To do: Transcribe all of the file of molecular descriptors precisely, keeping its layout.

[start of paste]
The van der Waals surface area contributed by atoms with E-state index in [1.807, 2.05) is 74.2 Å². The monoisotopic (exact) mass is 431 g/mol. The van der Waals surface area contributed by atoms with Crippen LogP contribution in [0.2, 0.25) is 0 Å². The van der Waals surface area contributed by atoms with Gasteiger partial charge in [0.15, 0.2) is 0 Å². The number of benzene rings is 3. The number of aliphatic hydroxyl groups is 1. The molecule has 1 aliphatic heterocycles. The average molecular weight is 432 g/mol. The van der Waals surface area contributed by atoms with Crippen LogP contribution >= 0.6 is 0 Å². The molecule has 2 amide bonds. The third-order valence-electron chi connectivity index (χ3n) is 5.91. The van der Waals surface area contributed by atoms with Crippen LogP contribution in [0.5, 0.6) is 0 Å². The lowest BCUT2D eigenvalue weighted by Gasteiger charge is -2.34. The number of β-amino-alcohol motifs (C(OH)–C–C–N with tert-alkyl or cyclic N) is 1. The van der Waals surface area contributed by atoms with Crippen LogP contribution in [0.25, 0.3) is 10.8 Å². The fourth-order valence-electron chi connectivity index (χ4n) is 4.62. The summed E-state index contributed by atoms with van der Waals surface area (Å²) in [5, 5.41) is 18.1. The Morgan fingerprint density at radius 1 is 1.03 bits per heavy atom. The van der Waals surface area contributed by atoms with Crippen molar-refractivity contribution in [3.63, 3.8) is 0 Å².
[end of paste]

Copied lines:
The van der Waals surface area contributed by atoms with E-state index in [1.807, 2.05) is 74.2 Å². The monoisotopic (exact) mass is 431 g/mol. The van der Waals surface area contributed by atoms with Crippen LogP contribution in [0.2, 0.25) is 0 Å². The van der Waals surface area contributed by atoms with Gasteiger partial charge in [0.15, 0.2) is 0 Å². The number of benzene rings is 3. The number of aliphatic hydroxyl groups is 1. The molecule has 1 aliphatic heterocycles. The average molecular weight is 432 g/mol. The van der Waals surface area contributed by atoms with Crippen LogP contribution >= 0.6 is 0 Å². The molecule has 2 amide bonds. The third-order valence-electron chi connectivity index (χ3n) is 5.91. The van der Waals surface area contributed by atoms with Crippen LogP contribution in [0.5, 0.6) is 0 Å². The lowest BCUT2D eigenvalue weighted by Gasteiger charge is -2.34. The number of β-amino-alcohol motifs (C(OH)–C–C–N with tert-alkyl or cyclic N) is 1. The van der Waals surface area contributed by atoms with Crippen LogP contribution in [0.25, 0.3) is 10.8 Å². The fourth-order valence-electron chi connectivity index (χ4n) is 4.62. The summed E-state index contributed by atoms with van der Waals surface area (Å²) in [5, 5.41) is 18.1. The Morgan fingerprint density at radius 1 is 1.03 bits per heavy atom. The van der Waals surface area contributed by atoms with Crippen molar-refractivity contribution in [3.63, 3.8) is 0 Å².